And Post journalists also offered a most unusual description of the claims of unnamed “survivors.” In the second paragraph of the second June 12 front-pager that some interviewees “say they were coerced into sex through verbal . . . promises.” In normal English usage, a promise cannot be coercion of any kind, let alone sexual assault.

These “survivor” stories form the background for the Post’s highly misleading analysis of the poll results.

For example, the Post asserts that “[t]wenty percent of young women who attended college during the past four years say they were sexually assaulted.” But the survey questions (the specifics of which are buried in the coverage) ask respondents whether they had experienced a much broader category of sexual behaviors. Indeed, a researcher whose views are consistent with the poll’s questions is quoted deep in the Post package explicitly stating that those questions are designed to get “‘dramatically’” higher positive answers than would “‘terms like sexual assault and rape.’” This is, effectively, a journalistic bait and switch.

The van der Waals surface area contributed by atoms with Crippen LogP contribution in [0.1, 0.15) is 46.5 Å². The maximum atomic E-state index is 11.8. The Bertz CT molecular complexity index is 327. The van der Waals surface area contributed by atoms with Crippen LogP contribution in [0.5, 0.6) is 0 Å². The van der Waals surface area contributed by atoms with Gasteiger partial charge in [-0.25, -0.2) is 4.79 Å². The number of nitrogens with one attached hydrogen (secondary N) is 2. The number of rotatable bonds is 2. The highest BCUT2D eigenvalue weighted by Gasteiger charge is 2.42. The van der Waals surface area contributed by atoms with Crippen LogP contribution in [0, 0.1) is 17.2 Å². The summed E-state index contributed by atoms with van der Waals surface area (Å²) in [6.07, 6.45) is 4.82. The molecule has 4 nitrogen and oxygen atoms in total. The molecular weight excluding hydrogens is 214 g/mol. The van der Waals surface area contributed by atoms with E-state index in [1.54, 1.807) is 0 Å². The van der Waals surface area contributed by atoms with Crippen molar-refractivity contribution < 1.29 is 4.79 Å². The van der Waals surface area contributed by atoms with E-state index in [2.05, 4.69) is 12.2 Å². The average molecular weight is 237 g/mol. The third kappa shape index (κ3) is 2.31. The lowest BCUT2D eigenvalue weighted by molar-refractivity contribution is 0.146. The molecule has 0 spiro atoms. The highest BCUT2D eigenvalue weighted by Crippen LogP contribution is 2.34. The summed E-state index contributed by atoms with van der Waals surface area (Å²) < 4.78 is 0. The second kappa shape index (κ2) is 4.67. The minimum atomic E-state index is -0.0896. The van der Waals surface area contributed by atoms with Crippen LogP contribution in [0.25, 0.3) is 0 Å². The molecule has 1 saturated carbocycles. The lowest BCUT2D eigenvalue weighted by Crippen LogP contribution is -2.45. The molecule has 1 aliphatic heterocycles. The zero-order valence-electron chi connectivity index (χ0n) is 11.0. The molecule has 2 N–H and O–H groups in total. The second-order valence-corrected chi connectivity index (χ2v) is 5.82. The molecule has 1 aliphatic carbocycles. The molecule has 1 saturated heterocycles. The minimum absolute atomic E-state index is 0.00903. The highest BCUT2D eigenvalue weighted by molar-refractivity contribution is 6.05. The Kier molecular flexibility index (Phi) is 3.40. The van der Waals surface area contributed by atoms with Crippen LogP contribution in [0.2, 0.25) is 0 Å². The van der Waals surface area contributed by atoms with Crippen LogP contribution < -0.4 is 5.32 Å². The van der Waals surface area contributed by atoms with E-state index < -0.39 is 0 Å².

What do the Post’s biased figures actually say? Of the supposed 20 percent of college females who are “survivors,” more than half claimed to have experienced sex while “incapacitated,” explicitly defined as “unable to provide consent or stop what was happening because you were passed out, drugged, or drunk, incapacitated, or asleep.” In other words, the poll invites respondents to say they were unable to consent even if they were just a little bit drunk. But “drunk” is very far from incapacitated in the usual, legal sense of the word—or, for that matter, in the longstanding cultural understanding of what constitutes sexual assault.

As David French has observed, the poll—apparently with the intent of reporting the largest percentage of “survivors” possible—also uses an exceptionally broad definition of what constitutes sexual assault. The Post defines “forced touching of a sexual nature” to include “forced kissing . . . grabbing, fondling, rubbing up against you in a sexual way (even if it is over your clothes),” and other vaguely described behaviors many of which cannot seriously be called sexual assault.

The Post doesn’t even try to deal with the argument made most consistently by AEI’s Mark Perry: At some point, the disparity between polls like the Post’s and reported sexual assaults becomes too wide to bridge. The implicit justification for figures like the Post’s so exceeding FBI and Justice Department statistics is that most rape victims don’t report their assaults; according to the administration, only 12 percent, or around one in eight, of campus rapes are reported to law enforcement. But accepting the administration’s figure and multiplying the number of reported rapes by a factor of eight would yield nothing close to 20 percent of college women being assaulted.